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My name is Lauren. I'm 20 years old and from Phoenix, Arizona. I'm taking a college philosophy class, and my professor introduced a confusing contradiction called "The Learning Paradox," which goes something like this — In order to learn something, you must already know it. That turns my brain inside-out for sure. Can you explain this conundrum for me?
Whenever the question is asked, “what do you know?” An intelligent reply will be given in words. However, there are some things that we think we know, but cannot express them well into words; this vague and dreamy breed of “knowing” is the pre-condition essential to having words make sense — when you hear them.
This vague version of knowing IS the fuzzy residue of experience; unarticulated experience that is central to solving the conundrum called the Learning Paradox: “You can’t Learn something unless you already Know it, but the process of Learning suggests you don't previously "know" what you are trying to Learn.”
The key to unlocking this conundrum is in distinguishing the difference between Experience-Knowing, Word-Articulation-Knowing, and Whole-Knowing. Let me explain:
If you haven’t had prior experiences that pertain to particular word-ideas, then the “light bulb” of Whole-Knowing cannot "turn on." In other words, you cannot relate to the words that describe certain things and happenings of which you have no experience — the word-ideas blow over your head because you don't have the anchor of experiences to hold them.
For this reason, you cannot learn an idea unless you have a foundation upon which that idea can stand. Whole-Knowing happens within a mutually-informing cycle — a reinforcing round of words, ideas, and experience. The Learning Paradox puzzle is solved thus:
You must already Know an idea at the level of Experience
Note: Coming to Know dance movements, and other physical skills like soccer, golf, gymnastics, or piano playing are learned differently — they are Learned directly IN the Experience of Doing. In contrast, the kind of Knowing that applies to the Learning Paradox, is a Conceptual kind of Knowing, the kind encouraged in school classrooms.
One large obstacle of classroom learning is that it tends to be heavy on word-ideas and light on experience. When Ideas are not tied to Experience, all a student has is . . . Words; thus, memorization of Words becomes a common substitute and immitation for genuine Learning — where Rhetoric has little connection to Reality.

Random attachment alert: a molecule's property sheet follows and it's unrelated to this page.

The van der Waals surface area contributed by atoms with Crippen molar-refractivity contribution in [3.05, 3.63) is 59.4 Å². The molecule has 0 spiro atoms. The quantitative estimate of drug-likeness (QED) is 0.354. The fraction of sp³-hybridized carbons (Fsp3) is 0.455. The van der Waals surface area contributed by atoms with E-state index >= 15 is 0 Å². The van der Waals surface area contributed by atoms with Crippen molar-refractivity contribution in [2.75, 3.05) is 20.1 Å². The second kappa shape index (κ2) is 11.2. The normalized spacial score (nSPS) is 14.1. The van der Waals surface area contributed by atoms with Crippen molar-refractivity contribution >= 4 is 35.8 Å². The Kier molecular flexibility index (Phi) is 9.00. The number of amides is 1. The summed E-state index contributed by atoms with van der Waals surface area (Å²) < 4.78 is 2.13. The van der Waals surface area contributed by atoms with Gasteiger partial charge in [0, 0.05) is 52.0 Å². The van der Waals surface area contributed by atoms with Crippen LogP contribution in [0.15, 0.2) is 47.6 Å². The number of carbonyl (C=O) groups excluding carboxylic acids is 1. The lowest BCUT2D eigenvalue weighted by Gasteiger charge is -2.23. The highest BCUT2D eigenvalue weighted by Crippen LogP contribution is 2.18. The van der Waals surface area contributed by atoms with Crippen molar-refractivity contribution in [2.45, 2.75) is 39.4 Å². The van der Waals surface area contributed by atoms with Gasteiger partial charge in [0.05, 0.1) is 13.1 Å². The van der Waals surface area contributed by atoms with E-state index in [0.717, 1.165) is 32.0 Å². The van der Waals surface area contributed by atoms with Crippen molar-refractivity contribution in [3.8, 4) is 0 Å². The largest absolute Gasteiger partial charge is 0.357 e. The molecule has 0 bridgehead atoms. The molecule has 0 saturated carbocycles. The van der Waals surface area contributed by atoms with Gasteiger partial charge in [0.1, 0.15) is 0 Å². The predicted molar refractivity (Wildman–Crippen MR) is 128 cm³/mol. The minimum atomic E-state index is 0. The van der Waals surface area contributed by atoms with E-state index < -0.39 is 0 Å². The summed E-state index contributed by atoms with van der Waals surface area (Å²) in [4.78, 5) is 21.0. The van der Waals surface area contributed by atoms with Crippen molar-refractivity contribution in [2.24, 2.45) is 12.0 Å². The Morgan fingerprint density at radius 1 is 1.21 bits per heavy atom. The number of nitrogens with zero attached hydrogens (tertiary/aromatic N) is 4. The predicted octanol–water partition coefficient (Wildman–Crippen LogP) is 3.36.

Because classroom education is typically tethered to text books and desks, schooling does not supply a sufficient foundation of experience. Thus, students may think they're learning lots, but as a giant wave of inspiring ideas come crashing upon the shores of classroom learning, students that hold up a cup of experience, can only retain a cup of knowledge.
Alas, an ocean-full of insightful ideas melt from the minds of Learners, unless they are anchored in experience. This is also a problem with weekend workshops that "pump you up" with exciting ideas in a short period of time; but this momentary high of exciting ideas quickly deflates, because those ideas are not reinforced IN experience.
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But when a Learner has a rich resource of Experience, this is where schooling becomes valuable: “book learning” gives a student the “words” to grab hold of ideas, and to articulate those ideas — ideas that, in turn, describe the world that arises through experience.
When direct world-experience is overlooked and unapplied, conversations can get caught up in empty rhetoric that loses connection to reality. Jacques Derrida said this of such ungrounded esoteric talk:
“Where we thought there was knowledge there is only literature. . . . all our writings — all the texts that we write to represent texts, referring to other texts which represent texts and arguing with their representation of texts — that all these texts are suspended over an abyss of fundamental ignorance about the origin, truth, presence, reality and nature of the things which we are representing. . . . all our rhetoric lead us only to an awareness of the limits of our knowledge.”
Claims of “knowing”are empty unless they are grounded on the firm foundation of directly-lived experience, yet knowledge also requires ideasand wordsto be complete. Ideas will not “turn on”without experience, neither can ideas and experience be ordered and remembered without words—the handles by which we grasp our world.
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In Antony Flew's book "A Dictionary of Philosophy," the Learning Paradox is framed this way:
"An old problem raised in Plato's Socratic dialogues and later found in certain medieval approaches to the knowledge of the nature of God. A person can learn only that which he doesn't know, but if he doesn't know it, how does he know what he is seeking to learn."
As to Knowing God and the Nature of God, you can see how the Learning Paradox comes into play: Because atheists have no experience with God, thus Words which speak of God have no meaning — thus atheists cannot Learn of God. The Words are there, the Idea is there, . . . but the Experience is NOT, so the "LightBulb" of understanding cannot turn on.
Lauren, that's the Learning Paradox . . . in a nutshell — a big elephant-sized nutshell.
Matt Moody, Ph.D.
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